If a person who has remained loyal to a spouse for an entire lifetime wishes to talk to me about the sanctity of marriage, I am willing to discuss the topic on the merits of their defense of its importance. In moralizers like Domenici’s case (and even if he wasn’t a national figure, he was a major figure in New Mexico; there are plenty of hypocrites we can choose from of course, but I chose Domenici on that day because his story was so shocking) though, I’m not interested in what they consider to be the sanctity of marriage if there is no evidence that they actually BELIEVE what they’re telling me.Report

      • Kazzy in reply to Sam says:


        What if Domenici took the position that homosexuality damaged the integrity of marriage but his actions did not? How would you respond?Report

        • Sam in reply to Kazzy says:

          That is inherently the argument made by Limbaugh, Gingrich, and others, one that involves asking us to believe that their own behavior remain beyond the state’s sanction while demanding policy that reflects their own moral intolerance of gays. In Domenici’s specific case though, I would love to hear an explanation of how cheating on his wife does not damage to marriage but gay marriage does.Report

          • Pierre Corneille in reply to Sam says:

            Okay, what if they ‘fessed up and said, “cheating on my wife damages marriage, and gay marriage does, too. Let’s institute no-fault divorce, with ‘fault’ including adultery, to punish people like us, and let’s outlaw gay marriage”?Report

            • Sam in reply to Pierre Corneille says:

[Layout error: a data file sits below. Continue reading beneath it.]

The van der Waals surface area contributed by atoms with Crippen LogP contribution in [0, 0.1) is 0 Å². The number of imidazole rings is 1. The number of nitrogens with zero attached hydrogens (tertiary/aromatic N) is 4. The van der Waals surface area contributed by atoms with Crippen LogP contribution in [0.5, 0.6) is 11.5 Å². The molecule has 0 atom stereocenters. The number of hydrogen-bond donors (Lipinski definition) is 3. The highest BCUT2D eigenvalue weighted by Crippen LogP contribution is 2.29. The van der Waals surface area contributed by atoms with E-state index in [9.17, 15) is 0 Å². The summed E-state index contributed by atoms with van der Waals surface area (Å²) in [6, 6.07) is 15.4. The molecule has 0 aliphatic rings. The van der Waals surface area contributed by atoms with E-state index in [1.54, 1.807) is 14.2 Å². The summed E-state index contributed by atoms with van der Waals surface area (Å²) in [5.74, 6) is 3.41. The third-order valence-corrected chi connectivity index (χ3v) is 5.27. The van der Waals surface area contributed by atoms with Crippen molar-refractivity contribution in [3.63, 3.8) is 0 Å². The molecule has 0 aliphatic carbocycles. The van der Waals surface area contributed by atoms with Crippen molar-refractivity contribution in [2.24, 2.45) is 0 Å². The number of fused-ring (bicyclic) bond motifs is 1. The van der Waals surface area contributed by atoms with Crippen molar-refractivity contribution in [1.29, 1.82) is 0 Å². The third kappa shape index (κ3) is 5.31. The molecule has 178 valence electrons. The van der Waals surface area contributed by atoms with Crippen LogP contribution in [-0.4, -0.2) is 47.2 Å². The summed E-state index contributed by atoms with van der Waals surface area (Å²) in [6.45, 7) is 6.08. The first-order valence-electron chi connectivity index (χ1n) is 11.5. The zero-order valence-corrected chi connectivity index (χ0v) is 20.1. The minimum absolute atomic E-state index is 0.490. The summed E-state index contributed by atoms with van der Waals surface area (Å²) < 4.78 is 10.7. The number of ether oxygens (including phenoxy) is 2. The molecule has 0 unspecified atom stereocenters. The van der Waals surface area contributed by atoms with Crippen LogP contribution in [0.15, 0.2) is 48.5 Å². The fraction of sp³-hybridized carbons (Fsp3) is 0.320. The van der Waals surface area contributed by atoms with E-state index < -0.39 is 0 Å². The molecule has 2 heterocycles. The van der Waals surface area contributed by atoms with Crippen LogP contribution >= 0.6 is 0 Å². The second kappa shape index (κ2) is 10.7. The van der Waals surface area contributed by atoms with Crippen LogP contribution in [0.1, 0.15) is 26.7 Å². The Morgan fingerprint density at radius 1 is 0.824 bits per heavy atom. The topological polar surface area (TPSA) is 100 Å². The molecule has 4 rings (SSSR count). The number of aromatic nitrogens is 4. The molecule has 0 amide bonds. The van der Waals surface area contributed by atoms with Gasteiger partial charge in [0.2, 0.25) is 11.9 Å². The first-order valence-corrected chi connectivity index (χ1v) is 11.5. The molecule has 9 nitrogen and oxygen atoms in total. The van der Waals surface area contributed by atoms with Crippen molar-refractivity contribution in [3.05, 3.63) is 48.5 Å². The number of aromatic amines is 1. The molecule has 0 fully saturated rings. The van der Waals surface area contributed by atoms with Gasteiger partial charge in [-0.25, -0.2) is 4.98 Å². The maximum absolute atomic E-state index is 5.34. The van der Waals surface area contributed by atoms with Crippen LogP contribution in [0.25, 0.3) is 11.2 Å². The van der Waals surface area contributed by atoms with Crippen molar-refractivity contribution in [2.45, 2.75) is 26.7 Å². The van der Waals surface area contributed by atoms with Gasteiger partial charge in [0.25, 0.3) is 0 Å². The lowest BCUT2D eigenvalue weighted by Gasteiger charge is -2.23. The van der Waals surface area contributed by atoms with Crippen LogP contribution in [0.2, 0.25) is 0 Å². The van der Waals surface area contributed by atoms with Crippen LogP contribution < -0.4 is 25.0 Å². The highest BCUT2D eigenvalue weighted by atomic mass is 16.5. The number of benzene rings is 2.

Then the conversation would spin out differently, wouldn’t it? If somebody said, “I am opposed to things that damage marriage, including gays getting married and infidelity, and while I am not guilty of the former, I am of the latter. So I propose that gays not be allowed to get married, and those who engage in adultery have their right to marriage stripped from them by the state.” At least we’d have some sort of acknowledgement that they were taking a broad view of behavior which can damage marriage. I might still disagree with them, but that would blunt the charge of hypocrisy.Report

              • Pierre Corneille in reply to Sam says:

                Well, at least I can’t accuse you of being hypocritical on this score 🙂

                But to me, that’s part of the problem in charging hypocrisy in the first place. The truth claim or value claim gets hung up on other people’s actions and not on the truth or value.

                But again, at least you’re being consistent.Report

              • Sam in reply to Pierre Corneille says:

                We haven’t even touched on this in the back and forth, but I am genuinely shocked by how many people appear to value words over actions when it comes to understanding positions. I am clearly an outlier, at least here, in this regard.Report

              • Pierre Corneille in reply to Sam says:

                I don’t think it’s so much a question of valuing words over actions as it is a question of how to value words and how to value actions, what relevance each has.

                I leave open the possibility that Mr. Domenici’s actions have created much more harm–to his family, to his constituents who care about such things, to his cause(s) and maybe even to the reputation of marriage itself–than his words about ssm have done. But I see his actions as largely irrelevant, though I’d perhaps allow a certain degree of limited relevance along the lines that Mark Thompson posits.Report

              • James Hanley in reply to Pierre Corneille says: